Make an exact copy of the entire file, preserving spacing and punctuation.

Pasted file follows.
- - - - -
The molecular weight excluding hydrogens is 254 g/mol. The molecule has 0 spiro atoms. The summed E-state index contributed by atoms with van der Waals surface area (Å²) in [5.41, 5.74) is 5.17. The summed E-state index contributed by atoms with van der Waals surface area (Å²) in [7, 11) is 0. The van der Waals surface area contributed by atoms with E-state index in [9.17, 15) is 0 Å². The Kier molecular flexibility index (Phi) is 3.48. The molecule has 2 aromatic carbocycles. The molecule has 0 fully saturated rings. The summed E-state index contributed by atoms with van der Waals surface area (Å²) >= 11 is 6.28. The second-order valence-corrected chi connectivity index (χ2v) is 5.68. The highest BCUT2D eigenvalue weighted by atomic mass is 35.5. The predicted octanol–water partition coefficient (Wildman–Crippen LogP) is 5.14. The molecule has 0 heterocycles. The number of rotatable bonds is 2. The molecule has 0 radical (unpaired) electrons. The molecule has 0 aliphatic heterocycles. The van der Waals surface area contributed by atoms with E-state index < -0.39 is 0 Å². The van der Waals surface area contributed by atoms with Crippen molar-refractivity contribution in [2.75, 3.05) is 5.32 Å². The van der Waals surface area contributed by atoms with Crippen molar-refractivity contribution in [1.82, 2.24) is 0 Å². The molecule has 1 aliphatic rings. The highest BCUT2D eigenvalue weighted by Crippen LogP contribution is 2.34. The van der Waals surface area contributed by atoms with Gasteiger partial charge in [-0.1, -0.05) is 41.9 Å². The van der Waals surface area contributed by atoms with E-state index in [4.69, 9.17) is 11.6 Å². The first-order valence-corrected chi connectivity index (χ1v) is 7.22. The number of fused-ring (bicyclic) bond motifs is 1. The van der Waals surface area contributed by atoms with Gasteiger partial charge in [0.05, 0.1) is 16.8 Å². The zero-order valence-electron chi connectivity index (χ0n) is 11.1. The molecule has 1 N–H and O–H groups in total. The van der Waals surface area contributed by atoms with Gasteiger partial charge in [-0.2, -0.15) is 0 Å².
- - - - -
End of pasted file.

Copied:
The molecular weight excluding hydrogens is 254 g/mol. The molecule has 0 spiro atoms. The summed E-state index contributed by atoms with van der Waals surface area (Å²) in [5.41, 5.74) is 5.17. The summed E-state index contributed by atoms with van der Waals surface area (Å²) in [7, 11) is 0. The van der Waals surface area contributed by atoms with E-state index in [9.17, 15) is 0 Å². The Kier molecular flexibility index (Phi) is 3.48. The molecule has 2 aromatic carbocycles. The molecule has 0 fully saturated rings. The summed E-state index contributed by atoms with van der Waals surface area (Å²) >= 11 is 6.28. The second-order valence-corrected chi connectivity index (χ2v) is 5.68. The highest BCUT2D eigenvalue weighted by atomic mass is 35.5. The predicted octanol–water partition coefficient (Wildman–Crippen LogP) is 5.14. The molecule has 0 heterocycles. The number of rotatable bonds is 2. The molecule has 0 radical (unpaired) electrons. The molecule has 0 aliphatic heterocycles. The van der Waals surface area contributed by atoms with E-state index < -0.39 is 0 Å². The van der Waals surface area contributed by atoms with Crippen molar-refractivity contribution in [2.75, 3.05) is 5.32 Å². The van der Waals surface area contributed by atoms with Crippen molar-refractivity contribution in [1.82, 2.24) is 0 Å². The molecule has 1 aliphatic rings. The highest BCUT2D eigenvalue weighted by Crippen LogP contribution is 2.34. The van der Waals surface area contributed by atoms with Gasteiger partial charge in [-0.1, -0.05) is 41.9 Å². The van der Waals surface area contributed by atoms with E-state index in [4.69, 9.17) is 11.6 Å². The first-order valence-corrected chi connectivity index (χ1v) is 7.22. The number of fused-ring (bicyclic) bond motifs is 1. The van der Waals surface area contributed by atoms with Gasteiger partial charge in [0.05, 0.1) is 16.8 Å². The zero-order valence-electron chi connectivity index (χ0n) is 11.1. The molecule has 1 N–H and O–H groups in total. The van der Waals surface area contributed by atoms with Gasteiger partial charge in [-0.2, -0.15) is 0 Å².